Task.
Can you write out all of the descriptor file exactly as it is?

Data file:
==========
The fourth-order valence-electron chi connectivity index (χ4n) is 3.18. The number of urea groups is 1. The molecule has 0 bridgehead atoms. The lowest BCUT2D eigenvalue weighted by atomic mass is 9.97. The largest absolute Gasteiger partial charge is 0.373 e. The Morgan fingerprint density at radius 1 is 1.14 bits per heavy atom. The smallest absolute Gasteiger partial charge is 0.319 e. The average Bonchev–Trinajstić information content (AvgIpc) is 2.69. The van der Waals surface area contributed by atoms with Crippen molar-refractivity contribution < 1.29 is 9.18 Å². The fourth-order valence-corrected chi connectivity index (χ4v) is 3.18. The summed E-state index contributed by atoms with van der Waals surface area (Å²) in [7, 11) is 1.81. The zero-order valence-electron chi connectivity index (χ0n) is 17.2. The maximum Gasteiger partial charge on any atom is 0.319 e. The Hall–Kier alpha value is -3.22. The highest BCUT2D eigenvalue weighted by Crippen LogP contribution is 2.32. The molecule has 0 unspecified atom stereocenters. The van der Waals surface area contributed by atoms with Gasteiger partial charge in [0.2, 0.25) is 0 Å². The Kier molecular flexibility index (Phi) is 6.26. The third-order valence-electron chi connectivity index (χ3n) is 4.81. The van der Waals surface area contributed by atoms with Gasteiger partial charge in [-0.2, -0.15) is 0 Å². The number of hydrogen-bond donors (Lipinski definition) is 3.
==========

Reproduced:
The fourth-order valence-electron chi connectivity index (χ4n) is 3.18. The number of urea groups is 1. The molecule has 0 bridgehead atoms. The lowest BCUT2D eigenvalue weighted by atomic mass is 9.97. The largest absolute Gasteiger partial charge is 0.373 e. The Morgan fingerprint density at radius 1 is 1.14 bits per heavy atom. The smallest absolute Gasteiger partial charge is 0.319 e. The average Bonchev–Trinajstić information content (AvgIpc) is 2.69. The van der Waals surface area contributed by atoms with Crippen molar-refractivity contribution < 1.29 is 9.18 Å². The fourth-order valence-corrected chi connectivity index (χ4v) is 3.18. The summed E-state index contributed by atoms with van der Waals surface area (Å²) in [7, 11) is 1.81. The zero-order valence-electron chi connectivity index (χ0n) is 17.2. The maximum Gasteiger partial charge on any atom is 0.319 e. The Hall–Kier alpha value is -3.22. The highest BCUT2D eigenvalue weighted by Crippen LogP contribution is 2.32. The molecule has 0 unspecified atom stereocenters. The van der Waals surface area contributed by atoms with Gasteiger partial charge in [0.2, 0.25) is 0 Å². The Kier molecular flexibility index (Phi) is 6.26. The third-order valence-electron chi connectivity index (χ3n) is 4.81. The van der Waals surface area contributed by atoms with Gasteiger partial charge in [-0.2, -0.15) is 0 Å². The number of hydrogen-bond donors (Lipinski definition) is 3.